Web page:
A less extreme example would be a mom going in to triage with regular contractions to find that she is dilated to 3 cm. The hospital policy states that anyone dilated past 2, must remain in the hospital. Mom feels like she would prefer to go home and labor on her own for a little while longer. She is healthy and the baby looks good. It is fully within that mothers rights to leave the hospital AMA, and return at a later time. The risks of her leaving at that point are minimal.
It is not unusual for some hospitals to tell you that if you leave AMA and come back, insurance will not pay. This is a MYTH. If they present you with this argument, my advice would be to call your insurance company and ask just to make sure. The staff can't use that argument if you have spoken to your insurance company about it.
Making the Right Decision for You
If you ever start to feel pressured or intimidated, you are also free to ask for a patient advocate. If you ask for a patient advocate, the hospital can't do anything until they provide you with one. A patient advocate is someone who will listen to your concerns, and work with you and the medical staff to protect your rights. They are familiar with medical procedures and policies, as well as laws stating patient rights.
It is also good to remember that you don't have to make decisions right away. If a doctor suggests a procedure and it isn't a true emergency, always ask for a few minutes to think it over. Take that time to do your own research, and talk it over with family. You can also ask for a second opinion. Don't worry about offending your care provider. This is your health and wellbeing, and you should feel confident in your decisions.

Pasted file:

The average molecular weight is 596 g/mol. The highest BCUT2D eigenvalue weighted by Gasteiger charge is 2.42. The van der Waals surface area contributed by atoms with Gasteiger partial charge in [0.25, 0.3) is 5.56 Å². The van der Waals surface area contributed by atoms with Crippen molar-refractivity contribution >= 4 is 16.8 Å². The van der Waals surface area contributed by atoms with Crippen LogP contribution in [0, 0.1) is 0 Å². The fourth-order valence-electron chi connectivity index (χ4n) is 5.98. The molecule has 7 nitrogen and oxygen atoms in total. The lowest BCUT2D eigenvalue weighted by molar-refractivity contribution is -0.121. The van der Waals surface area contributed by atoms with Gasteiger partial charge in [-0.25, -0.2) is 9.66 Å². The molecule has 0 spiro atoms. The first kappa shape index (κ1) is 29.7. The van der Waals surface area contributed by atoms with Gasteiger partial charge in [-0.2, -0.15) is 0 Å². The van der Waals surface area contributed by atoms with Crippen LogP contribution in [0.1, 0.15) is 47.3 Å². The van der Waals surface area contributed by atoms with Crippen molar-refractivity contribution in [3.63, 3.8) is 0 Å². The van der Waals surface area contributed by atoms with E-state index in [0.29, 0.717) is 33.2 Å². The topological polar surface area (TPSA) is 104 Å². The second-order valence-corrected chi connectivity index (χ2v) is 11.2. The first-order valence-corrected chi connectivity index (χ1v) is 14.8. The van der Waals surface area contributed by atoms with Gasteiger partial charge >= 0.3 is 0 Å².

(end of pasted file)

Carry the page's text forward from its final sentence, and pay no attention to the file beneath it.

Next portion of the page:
Whenever you have a medical intervention to think about, just remember to use your BRAIN. This is an Acronym for questions to ask yourself about the intervention. These questions are:
What are the BENEFITS?- What good things can come out of the intervention?
What are the RISKS?- Can anything negative result from the intervention?
What are the ALTERNATIVES?- Are there any other treatment options?
What does your INTUITION say?- Go with your gut.
What if you do NOTHING?- What if you choose to just keep doing what you have been doing?
Below is a graphic that you can feel free to print out and keep in your wallet to help you make decisions.
The bottom line is that there should NEVER be a point when you feel like you aren't in control of what is happening to you. You should NEVER leave a hospital and feel like you weren't allowed to do what you felt you needed to do. Even if you wind up with an outcome that you weren't expecting or that you aren't happy with, you should always feel like you had a say in your treatment.
Meet the Author
Amanda Tarver, (LMT, CEIM, PES, RMT) is a massage therapist and birth worker in the Chicago area. She is dedicated to using a combination of bodywork and education to help people live a better quality of life.